• Cognitive (learning, thinking, problem-solving): Looks around at things nearby, brings things to mouth, shows curiosity about things, begins to pass things from one hand to the other, begins to realize that if an object is dropped, it is still there and just needs to be picked up, can locate sounds not made directly at the ear level, enjoys hearing own voice, makes sounds resembling one-syllable words, prefers more complex sounds, recognizes parents.
  • Play: Place the baby in front of a mirror, provide bright-colored toys, repeat sounds the infant makes, help the infant roll over, use an infant swing at the park if the baby has head control, play on the abdomen.
9th Month
  • Physical characteristics and motor skills: Gains weight at a slower rate, increases in length, bowel and bladder become more regular, demonstrates reflex activities, maintains eye contact, vision is poor, communicates by crying.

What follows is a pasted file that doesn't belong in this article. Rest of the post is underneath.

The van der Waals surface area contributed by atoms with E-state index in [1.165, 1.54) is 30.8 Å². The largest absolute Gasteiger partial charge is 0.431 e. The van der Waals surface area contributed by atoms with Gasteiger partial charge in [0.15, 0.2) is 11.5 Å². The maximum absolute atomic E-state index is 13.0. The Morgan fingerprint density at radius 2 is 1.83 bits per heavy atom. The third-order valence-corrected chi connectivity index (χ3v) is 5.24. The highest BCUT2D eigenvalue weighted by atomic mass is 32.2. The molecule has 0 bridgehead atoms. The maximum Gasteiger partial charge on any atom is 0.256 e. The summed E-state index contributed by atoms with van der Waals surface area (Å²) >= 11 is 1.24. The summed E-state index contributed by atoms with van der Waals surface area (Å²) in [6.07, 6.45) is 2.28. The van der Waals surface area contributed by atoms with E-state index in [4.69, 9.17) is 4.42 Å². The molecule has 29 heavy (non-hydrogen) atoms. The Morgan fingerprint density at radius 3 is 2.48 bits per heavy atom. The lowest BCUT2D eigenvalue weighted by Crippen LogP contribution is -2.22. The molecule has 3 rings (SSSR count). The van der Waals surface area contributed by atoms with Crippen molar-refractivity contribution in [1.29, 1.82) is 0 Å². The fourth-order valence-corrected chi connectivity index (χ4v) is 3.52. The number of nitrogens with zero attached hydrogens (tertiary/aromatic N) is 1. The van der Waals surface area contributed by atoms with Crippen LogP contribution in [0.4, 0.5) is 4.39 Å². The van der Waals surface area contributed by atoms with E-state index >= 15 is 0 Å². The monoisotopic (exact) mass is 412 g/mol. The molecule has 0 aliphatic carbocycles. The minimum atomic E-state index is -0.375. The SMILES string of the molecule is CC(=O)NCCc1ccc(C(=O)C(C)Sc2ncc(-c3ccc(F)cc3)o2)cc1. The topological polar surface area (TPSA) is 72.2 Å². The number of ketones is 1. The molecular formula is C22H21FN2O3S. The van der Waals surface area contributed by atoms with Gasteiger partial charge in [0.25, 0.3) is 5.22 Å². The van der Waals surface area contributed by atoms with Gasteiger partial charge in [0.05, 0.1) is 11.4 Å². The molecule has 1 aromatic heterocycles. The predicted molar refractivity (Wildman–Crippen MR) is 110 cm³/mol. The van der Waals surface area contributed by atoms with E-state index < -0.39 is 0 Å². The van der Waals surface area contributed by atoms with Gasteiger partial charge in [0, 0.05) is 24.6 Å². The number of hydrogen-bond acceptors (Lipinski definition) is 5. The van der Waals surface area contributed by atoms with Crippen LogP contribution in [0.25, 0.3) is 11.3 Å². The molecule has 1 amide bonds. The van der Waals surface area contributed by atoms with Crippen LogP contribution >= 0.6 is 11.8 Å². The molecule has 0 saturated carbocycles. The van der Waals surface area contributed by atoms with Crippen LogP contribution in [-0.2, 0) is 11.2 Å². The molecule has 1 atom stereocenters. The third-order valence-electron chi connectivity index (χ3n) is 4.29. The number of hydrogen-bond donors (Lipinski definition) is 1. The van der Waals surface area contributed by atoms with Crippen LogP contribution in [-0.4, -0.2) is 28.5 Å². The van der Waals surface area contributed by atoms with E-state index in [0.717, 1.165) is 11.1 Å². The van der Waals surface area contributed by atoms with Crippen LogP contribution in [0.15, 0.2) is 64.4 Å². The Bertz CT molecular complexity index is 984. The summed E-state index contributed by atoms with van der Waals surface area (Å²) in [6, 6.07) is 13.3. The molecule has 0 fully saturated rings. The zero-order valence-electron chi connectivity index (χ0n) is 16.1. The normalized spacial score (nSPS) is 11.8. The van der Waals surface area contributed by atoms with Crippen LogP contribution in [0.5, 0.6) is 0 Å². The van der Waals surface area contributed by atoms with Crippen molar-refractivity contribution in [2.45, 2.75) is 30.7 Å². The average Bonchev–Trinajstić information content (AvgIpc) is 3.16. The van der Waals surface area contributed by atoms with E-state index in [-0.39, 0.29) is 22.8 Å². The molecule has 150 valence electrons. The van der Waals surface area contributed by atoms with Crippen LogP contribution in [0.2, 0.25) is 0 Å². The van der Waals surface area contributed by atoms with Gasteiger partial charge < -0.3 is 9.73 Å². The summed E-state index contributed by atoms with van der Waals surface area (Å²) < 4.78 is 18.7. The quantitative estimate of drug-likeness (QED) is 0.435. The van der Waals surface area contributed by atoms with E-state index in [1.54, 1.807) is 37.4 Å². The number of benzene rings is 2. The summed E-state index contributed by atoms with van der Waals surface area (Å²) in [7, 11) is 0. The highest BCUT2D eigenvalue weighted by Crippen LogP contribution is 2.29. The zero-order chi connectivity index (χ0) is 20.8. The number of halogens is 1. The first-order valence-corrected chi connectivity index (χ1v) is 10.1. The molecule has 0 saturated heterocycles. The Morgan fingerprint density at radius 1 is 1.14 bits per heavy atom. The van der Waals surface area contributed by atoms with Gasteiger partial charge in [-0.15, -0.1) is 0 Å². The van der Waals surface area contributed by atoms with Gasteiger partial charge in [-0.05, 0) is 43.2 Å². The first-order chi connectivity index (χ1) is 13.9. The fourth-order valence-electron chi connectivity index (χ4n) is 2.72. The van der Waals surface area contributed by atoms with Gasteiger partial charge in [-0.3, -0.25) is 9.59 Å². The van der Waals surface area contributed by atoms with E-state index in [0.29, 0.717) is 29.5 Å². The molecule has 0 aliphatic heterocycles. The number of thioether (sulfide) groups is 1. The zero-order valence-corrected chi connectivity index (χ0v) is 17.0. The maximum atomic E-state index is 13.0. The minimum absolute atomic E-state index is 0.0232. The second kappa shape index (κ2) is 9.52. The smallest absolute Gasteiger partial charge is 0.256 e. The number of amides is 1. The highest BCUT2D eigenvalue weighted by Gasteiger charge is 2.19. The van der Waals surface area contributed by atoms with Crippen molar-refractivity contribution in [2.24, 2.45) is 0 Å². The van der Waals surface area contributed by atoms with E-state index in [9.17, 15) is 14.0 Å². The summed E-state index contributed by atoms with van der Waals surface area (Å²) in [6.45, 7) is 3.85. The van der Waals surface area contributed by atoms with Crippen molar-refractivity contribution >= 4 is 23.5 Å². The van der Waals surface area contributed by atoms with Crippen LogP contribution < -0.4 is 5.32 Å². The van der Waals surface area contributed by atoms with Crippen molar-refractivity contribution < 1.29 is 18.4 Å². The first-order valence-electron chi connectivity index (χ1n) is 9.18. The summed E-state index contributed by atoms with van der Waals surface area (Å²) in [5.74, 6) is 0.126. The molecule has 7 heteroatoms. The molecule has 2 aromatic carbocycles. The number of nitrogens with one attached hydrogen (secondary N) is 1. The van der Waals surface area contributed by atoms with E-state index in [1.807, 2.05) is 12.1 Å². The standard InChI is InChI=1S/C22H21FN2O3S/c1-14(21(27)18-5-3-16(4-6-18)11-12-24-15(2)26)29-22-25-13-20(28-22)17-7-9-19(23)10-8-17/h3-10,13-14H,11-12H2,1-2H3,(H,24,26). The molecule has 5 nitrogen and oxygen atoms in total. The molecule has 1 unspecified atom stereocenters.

• Cognitive (learning, thinking, problem-solving): Able to crawl, sit for long periods, pull self to a standing position, reach for objects while sitting, bang objects together, grasp objects between the tip of the thumb and index finger, feeds self with fingers, throws or shakes objects.
  • Sensory and cognitive skills: Babbles, has separation anxiety and may cling to parents, is developing depth perception, understands that objects continue to exist even when they are not seen (object constancy), responds to simple commands, responds to name, understands the meaning of “no,” imitates speech sounds, may be afraid of being left alone, plays interactive games.